Last night I interviewed Davis Guggenheim and Lesley Chilcott for an article on their upcoming documentary, “It Might Get Loud”. The duo previously collaborated on the Academy Award-winning “An Inconvenient Truth” and Barack Obama’s biographical video at the Democratic Convention.
You’ll have to wait to see the film – and the article – but something Guggenheim said really resonated with the writer in me. In discussing the different formats and cameras used in making the movie he said, “It’s the storytelling that tells you what to use.”
Sure, he was talking about film-making. But I think the same philosophy applies to writing. Nine times out of 10, the material tells me where to begin.
Maybe it’s a fantastic quote from one of my sources.
For a package on rebuilding after Hurricane Katrina: Jim Kelly might as well be at the pulpit as he sermonizes eloquently about the need to create housing for New Orleans’ poor, elderly and disabled residents. Tall and confident, he has faith that New Orleans will rise again. “There’s a line from Ephesians – one body, one spirit, one hope,” he says with conviction. “That’s what we need here. Affordable housing is in critical need if we’re going to truly re-inhabit our community.”
Read more here.
For an article on development in Hollywood: Former Hollywood resident Darin Beebower remembers when Tinseltown wasn’t on the A-list. “When I’d get home from work guys would be asking me if I wanted to buy drugs,” he recalls. “You were kind of concerned when you walked out the door.”
Or a great anecdote or vignette that sets up the article perfectly.
For a story on foreclosures: When you fly over Cleveland at night, you can see why it’s called the Jack-o-Lantern effect. In neighborhoods across the city many homes – and sometimes entire blocks – are dark. In the light of day, you see the impact differently. Street after street of boarded up homes with untended lawns and shuttered businesses with unkempt storefronts. Read more here.
For an article on a NASCAR ad: Capturing the action, intensity and emotion of NASCAR racing is a challenge. Especially when you’re dealing with 40-some cars and speeds in the neighborhood of 200 mph. Just trying asking drivers involved in a crash for another take. Ain’t gonna happen. Then there are the high expectations of race fans who’re spoiled to death by incredible in-car and in-track camera angles and crave the high drama of watching their favorite driver head for the checkered flag. Oh, and did we mention you’re trying to get all this in a :30 commercial for NASCAR on ESPN?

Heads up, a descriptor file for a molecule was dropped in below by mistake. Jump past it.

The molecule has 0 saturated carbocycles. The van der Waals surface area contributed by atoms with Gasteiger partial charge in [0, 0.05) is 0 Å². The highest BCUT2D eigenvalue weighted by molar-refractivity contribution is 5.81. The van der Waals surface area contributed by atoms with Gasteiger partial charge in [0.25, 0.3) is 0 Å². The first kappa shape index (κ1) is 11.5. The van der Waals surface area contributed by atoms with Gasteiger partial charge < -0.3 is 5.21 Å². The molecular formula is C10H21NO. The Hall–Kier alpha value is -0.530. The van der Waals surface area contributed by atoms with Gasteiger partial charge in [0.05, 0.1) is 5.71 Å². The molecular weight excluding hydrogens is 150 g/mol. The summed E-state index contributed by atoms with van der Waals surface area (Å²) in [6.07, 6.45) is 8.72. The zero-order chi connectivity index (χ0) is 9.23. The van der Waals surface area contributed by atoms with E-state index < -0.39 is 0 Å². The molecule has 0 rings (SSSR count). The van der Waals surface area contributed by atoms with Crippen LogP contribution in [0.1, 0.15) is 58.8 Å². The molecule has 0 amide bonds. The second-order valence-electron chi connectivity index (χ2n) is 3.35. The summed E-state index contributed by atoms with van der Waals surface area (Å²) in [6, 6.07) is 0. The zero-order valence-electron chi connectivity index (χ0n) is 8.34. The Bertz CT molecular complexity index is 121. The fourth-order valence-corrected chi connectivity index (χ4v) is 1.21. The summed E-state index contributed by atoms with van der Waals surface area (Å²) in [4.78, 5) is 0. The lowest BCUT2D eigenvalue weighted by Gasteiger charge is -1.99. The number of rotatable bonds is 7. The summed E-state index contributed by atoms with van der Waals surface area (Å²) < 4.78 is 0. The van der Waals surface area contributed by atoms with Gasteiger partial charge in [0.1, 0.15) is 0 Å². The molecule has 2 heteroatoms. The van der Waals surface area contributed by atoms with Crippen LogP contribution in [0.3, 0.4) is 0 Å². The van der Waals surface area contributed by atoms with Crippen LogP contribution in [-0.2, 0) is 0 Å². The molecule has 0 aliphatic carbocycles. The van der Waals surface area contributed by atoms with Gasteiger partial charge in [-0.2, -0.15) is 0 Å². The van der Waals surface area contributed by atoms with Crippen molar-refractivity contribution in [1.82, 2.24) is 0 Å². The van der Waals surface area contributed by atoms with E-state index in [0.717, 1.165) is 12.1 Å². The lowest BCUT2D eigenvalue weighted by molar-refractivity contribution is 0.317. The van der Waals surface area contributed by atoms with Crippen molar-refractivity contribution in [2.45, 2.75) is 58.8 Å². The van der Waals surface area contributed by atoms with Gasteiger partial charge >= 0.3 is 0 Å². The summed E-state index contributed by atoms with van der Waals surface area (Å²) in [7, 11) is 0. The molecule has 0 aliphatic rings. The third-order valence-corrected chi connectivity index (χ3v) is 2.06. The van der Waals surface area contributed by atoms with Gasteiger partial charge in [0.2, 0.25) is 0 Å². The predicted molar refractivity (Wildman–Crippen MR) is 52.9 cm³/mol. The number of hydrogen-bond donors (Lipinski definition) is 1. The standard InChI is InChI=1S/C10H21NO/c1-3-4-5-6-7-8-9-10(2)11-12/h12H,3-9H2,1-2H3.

Read more here.
Sometimes, I’m just struck by something clever or funny.
For an article on hillside development: With available flat land getting scarcer and more expensive, some residential developers reckon there’s gold in them thar hills.
For an article on getting frisky in public: These days, PDA is most closely associated with personal data assistants, which can be annoying enough when constantly displayed in public. But if you’re old-school, like me, PDA stands for something else sometimes off-putting: public displays of attention.
I didn’t have any of these ideas before I started interviewing. These ledes simply presented themselves – just as Guggenheim said. There’s no trick beyond listening – and letting it come to you.
And when this doesn’t happen, we’ve got a process for this, which I blogged about here: Beating Writer’s Block.
Interested in learning more? We provide individual coaching sessions and team workshops on this subject and others. Learn about them here.